the next person to come. So when you buy a ticket or when
you take a taxi from the sitio you are making sure that these
taxi is not a pirata. That it has permits. That
it’s a legal taxi to be offering their services. So we
like to buy tickets for taxis because there’s usually set
prices for each destination. So it’s really helpful to be
able to confirm the price of your trip before you get in
the taxi. And remember in Mexico —
don’t usually tip taxi drivers. So if you want to know more
about tipping in Mexico check out our video about that.
Number five. If you can avoid it try not to go alone. And
if you do go alone try to only walk around places where
it’s well lit and there’s people around. This will help you stay
a little safer than if you’re alone and potentially more
of a target to somebody else who wants to come along and do
harm or rob you. Whatever the case may be.
In my case we used to live in Playa del Carmen for a while
and back then we didn’t have internet at our apartment.
So I’d often go to the cyber cafe to do some work. And I
would walk home often at night. And usually this wasn’t a
problem. But one night I was sexually assaulted by a
prostitute. No joke. It wasn’t anything violent and I
was able to walk away kind of laughing about the matter.
But yeah, a prostitute did grabbed me by the crotch trying
to convince me for their services and I walked home
pretty quick after that to see May. Feeling dirty and used.
And this may sound like if you’re a guy you could
be like great, yeah I want that to happen,
or I don’t know. But sometimes these sexual
workers are professional pickpocketers. So you do have to be careful. Oh yeah that happened your
friend Matt. Yeah. Yep, our frien — our friend Matt
the Expert Vagabond. He had his phone stolen from.
In Playa. In — in Playa del Carmen.
He was able to get it back though. He realized before the
phone was gone for good. Chased down the sex worker and
got his phone back. So stay vigilant and try not to
go alone. And the next tip number six we
have for you is to trust your instincts. Sometimes you feel
like a weird vibe or something is telling you that you
shouldn’t be in that place. Don’t even think about it. Just.
Grab your stuff; go somewhere else. We have been in situations
where we are taking pictures or we’re about to play the drone
and something tells us that we shouldn’t be doing that and we
don’t think about it twice. We pack our things; we go
somewhere else. Because we know that nobody’s
going to take better care of us than ourselves. So make sure you
trust your instinct. Right. There’s only really about
two times in Mexico where I felt uncomfortable. Not necessarily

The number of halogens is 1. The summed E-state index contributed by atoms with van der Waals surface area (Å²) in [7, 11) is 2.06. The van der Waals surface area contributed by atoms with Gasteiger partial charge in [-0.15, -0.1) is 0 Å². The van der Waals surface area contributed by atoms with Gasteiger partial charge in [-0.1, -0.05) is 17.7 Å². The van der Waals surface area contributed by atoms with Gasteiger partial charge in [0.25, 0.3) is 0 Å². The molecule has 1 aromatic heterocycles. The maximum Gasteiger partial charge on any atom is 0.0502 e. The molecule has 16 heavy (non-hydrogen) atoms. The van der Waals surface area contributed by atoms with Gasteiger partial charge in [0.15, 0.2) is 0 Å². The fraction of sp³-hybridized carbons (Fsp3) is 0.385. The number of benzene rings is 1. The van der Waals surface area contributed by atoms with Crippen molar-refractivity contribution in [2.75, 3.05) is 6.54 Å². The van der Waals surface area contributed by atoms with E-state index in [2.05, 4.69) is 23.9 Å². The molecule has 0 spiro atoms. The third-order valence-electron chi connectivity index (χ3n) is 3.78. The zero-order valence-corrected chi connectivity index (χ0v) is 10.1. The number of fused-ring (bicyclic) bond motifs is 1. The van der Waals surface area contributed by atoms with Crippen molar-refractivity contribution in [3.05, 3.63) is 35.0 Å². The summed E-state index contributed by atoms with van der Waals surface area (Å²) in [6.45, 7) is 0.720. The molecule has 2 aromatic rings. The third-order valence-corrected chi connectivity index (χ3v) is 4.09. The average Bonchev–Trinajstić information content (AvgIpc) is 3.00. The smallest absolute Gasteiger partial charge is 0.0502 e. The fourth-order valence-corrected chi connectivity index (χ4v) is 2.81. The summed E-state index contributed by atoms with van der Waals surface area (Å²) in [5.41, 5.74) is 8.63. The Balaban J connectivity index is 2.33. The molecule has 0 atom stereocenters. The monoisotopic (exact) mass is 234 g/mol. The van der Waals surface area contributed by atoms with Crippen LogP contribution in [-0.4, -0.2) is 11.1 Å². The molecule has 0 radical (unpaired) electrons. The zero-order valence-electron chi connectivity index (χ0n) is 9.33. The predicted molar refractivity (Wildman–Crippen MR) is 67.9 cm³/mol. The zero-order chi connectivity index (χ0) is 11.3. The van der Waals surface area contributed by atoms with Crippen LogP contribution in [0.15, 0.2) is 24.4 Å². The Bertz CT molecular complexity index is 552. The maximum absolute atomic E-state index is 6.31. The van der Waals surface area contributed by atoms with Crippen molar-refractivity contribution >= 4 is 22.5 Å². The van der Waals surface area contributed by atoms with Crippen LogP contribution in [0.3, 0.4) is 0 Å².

unsafe, but uncomfortable. Angangueo, when we went to see the
butterflies. That felt a little sketchy. It felt like people
were watching us. And… And not because something bad
was going to happen but also the locals were telling us to be
careful. And that made us feel more…
On edge. Yeah they would look at the car
be like, “oh make sure you’re always watching your car because
things happen here.” We would be like “why?”
or things like that. So that made us feel a little
weird. Yeah. And nothing happened
but… OK, I’ve got one story I can
think of one time where I felt a little unsafe in Mexico.
And this lasted maybe two minutes. I was flying the drone
in, well, near Angangueo when we’re
going to see the monarch butterfly sanctuary, and we
were just coming back and I wanted to get a shot of
the landscape. And there was a bunch of woods and I was
flying the drone. It was up in the air and this guy comes out
with a machete out of the woods just out of nowhere. And he said
that he was drunk — or no — He looked —
yeah…. Yeah. He said he was hung over.
Yeah. And he needed money to cure his
hangover. I don’t know what you buy to cure a hangover.
Probably more alcohol. I don’t know. But he had a machete when he
asked me. And so in that moment I didn’t like I had a choice
to give them the money he so I just… “Yeah yeah.
Here’s… you want 10 pesos is 20.”
So, that was the only time I was a little on edge about my safety
in Mexico. But nothing happened. Number 7: Use your Spanish.
Let it be known that you understand what people
are saying around you. This makes you less vulnerable
for pretty obvious reasons. If you let people know
that you understand them then they’re going to be more
cautious about trying to plot against you for any reason.
This can be really helpful in situations where maybe no one
wants to take advantage of you aggressively but maybe